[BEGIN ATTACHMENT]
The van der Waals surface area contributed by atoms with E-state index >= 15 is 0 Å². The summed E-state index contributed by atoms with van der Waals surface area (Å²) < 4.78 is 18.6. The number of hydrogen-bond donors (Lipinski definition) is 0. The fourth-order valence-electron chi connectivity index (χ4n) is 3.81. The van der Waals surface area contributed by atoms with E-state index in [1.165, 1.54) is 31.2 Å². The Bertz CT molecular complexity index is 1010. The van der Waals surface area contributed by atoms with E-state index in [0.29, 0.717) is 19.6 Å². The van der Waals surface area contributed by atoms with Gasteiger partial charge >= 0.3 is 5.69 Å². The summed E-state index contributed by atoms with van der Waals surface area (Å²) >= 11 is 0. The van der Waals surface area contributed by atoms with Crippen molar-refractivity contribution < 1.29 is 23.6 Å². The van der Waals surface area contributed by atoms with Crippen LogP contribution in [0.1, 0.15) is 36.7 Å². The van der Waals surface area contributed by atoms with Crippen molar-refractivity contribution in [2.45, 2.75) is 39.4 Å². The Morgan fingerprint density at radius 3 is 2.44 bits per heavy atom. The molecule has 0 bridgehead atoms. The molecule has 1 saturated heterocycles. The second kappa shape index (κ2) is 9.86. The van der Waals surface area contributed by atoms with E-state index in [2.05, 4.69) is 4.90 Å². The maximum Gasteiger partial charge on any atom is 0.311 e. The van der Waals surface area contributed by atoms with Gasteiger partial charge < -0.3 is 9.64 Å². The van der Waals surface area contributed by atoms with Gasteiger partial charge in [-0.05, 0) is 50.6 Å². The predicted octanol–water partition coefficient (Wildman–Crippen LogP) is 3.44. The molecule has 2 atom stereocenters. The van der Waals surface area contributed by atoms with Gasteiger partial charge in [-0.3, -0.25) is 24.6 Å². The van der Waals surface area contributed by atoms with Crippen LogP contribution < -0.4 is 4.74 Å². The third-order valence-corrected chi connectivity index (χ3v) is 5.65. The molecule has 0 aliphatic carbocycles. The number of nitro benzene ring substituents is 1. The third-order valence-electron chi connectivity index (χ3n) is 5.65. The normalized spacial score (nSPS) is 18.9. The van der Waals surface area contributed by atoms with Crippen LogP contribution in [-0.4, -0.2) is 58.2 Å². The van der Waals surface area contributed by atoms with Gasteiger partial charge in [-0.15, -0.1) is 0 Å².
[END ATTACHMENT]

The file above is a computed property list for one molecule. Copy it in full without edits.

The van der Waals surface area contributed by atoms with E-state index >= 15 is 0 Å². The summed E-state index contributed by atoms with van der Waals surface area (Å²) < 4.78 is 18.6. The number of hydrogen-bond donors (Lipinski definition) is 0. The fourth-order valence-electron chi connectivity index (χ4n) is 3.81. The van der Waals surface area contributed by atoms with E-state index in [1.165, 1.54) is 31.2 Å². The Bertz CT molecular complexity index is 1010. The van der Waals surface area contributed by atoms with E-state index in [0.29, 0.717) is 19.6 Å². The van der Waals surface area contributed by atoms with Gasteiger partial charge >= 0.3 is 5.69 Å². The summed E-state index contributed by atoms with van der Waals surface area (Å²) >= 11 is 0. The van der Waals surface area contributed by atoms with Crippen molar-refractivity contribution < 1.29 is 23.6 Å². The van der Waals surface area contributed by atoms with Crippen LogP contribution in [0.1, 0.15) is 36.7 Å². The van der Waals surface area contributed by atoms with Crippen molar-refractivity contribution in [2.45, 2.75) is 39.4 Å². The Morgan fingerprint density at radius 3 is 2.44 bits per heavy atom. The molecule has 0 bridgehead atoms. The molecule has 1 saturated heterocycles. The second kappa shape index (κ2) is 9.86. The van der Waals surface area contributed by atoms with E-state index in [2.05, 4.69) is 4.90 Å². The maximum Gasteiger partial charge on any atom is 0.311 e. The van der Waals surface area contributed by atoms with Gasteiger partial charge < -0.3 is 9.64 Å². The van der Waals surface area contributed by atoms with Gasteiger partial charge in [-0.05, 0) is 50.6 Å². The predicted octanol–water partition coefficient (Wildman–Crippen LogP) is 3.44. The molecule has 2 atom stereocenters. The van der Waals surface area contributed by atoms with Gasteiger partial charge in [-0.3, -0.25) is 24.6 Å². The van der Waals surface area contributed by atoms with Crippen LogP contribution < -0.4 is 4.74 Å². The third-order valence-corrected chi connectivity index (χ3v) is 5.65. The molecule has 0 aliphatic carbocycles. The number of nitro benzene ring substituents is 1. The third-order valence-electron chi connectivity index (χ3n) is 5.65. The normalized spacial score (nSPS) is 18.9. The van der Waals surface area contributed by atoms with Crippen LogP contribution in [-0.4, -0.2) is 58.2 Å². The van der Waals surface area contributed by atoms with Gasteiger partial charge in [-0.15, -0.1) is 0 Å².